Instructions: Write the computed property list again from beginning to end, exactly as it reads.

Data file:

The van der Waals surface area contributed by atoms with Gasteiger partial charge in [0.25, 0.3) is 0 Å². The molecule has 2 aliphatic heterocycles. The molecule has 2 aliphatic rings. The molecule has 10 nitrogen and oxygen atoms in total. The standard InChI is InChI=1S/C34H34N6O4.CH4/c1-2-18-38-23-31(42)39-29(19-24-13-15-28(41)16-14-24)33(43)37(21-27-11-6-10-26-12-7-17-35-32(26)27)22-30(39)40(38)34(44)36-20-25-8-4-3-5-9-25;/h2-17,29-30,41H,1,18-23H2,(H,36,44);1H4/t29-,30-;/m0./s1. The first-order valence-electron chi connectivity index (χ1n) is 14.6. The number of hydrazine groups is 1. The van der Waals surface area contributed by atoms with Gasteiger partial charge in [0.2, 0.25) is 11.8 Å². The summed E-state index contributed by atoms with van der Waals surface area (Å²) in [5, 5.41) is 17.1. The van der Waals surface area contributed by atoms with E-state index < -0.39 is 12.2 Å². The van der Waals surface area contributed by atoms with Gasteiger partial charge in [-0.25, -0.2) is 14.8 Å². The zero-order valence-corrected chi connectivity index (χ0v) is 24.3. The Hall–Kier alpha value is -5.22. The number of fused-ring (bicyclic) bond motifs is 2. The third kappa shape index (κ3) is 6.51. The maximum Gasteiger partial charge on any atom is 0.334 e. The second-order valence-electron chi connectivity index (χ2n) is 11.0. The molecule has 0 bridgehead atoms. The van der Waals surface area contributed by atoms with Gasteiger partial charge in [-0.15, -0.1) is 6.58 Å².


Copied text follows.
The van der Waals surface area contributed by atoms with Gasteiger partial charge in [0.25, 0.3) is 0 Å². The molecule has 2 aliphatic heterocycles. The molecule has 2 aliphatic rings. The molecule has 10 nitrogen and oxygen atoms in total. The standard InChI is InChI=1S/C34H34N6O4.CH4/c1-2-18-38-23-31(42)39-29(19-24-13-15-28(41)16-14-24)33(43)37(21-27-11-6-10-26-12-7-17-35-32(26)27)22-30(39)40(38)34(44)36-20-25-8-4-3-5-9-25;/h2-17,29-30,41H,1,18-23H2,(H,36,44);1H4/t29-,30-;/m0./s1. The first-order valence-electron chi connectivity index (χ1n) is 14.6. The number of hydrazine groups is 1. The van der Waals surface area contributed by atoms with Gasteiger partial charge in [0.2, 0.25) is 11.8 Å². The summed E-state index contributed by atoms with van der Waals surface area (Å²) in [5, 5.41) is 17.1. The van der Waals surface area contributed by atoms with E-state index < -0.39 is 12.2 Å². The van der Waals surface area contributed by atoms with Gasteiger partial charge in [-0.25, -0.2) is 14.8 Å². The zero-order valence-corrected chi connectivity index (χ0v) is 24.3. The Hall–Kier alpha value is -5.22. The number of fused-ring (bicyclic) bond motifs is 2. The third kappa shape index (κ3) is 6.51. The maximum Gasteiger partial charge on any atom is 0.334 e. The second-order valence-electron chi connectivity index (χ2n) is 11.0. The molecule has 0 bridgehead atoms. The van der Waals surface area contributed by atoms with Gasteiger partial charge in [-0.15, -0.1) is 6.58 Å².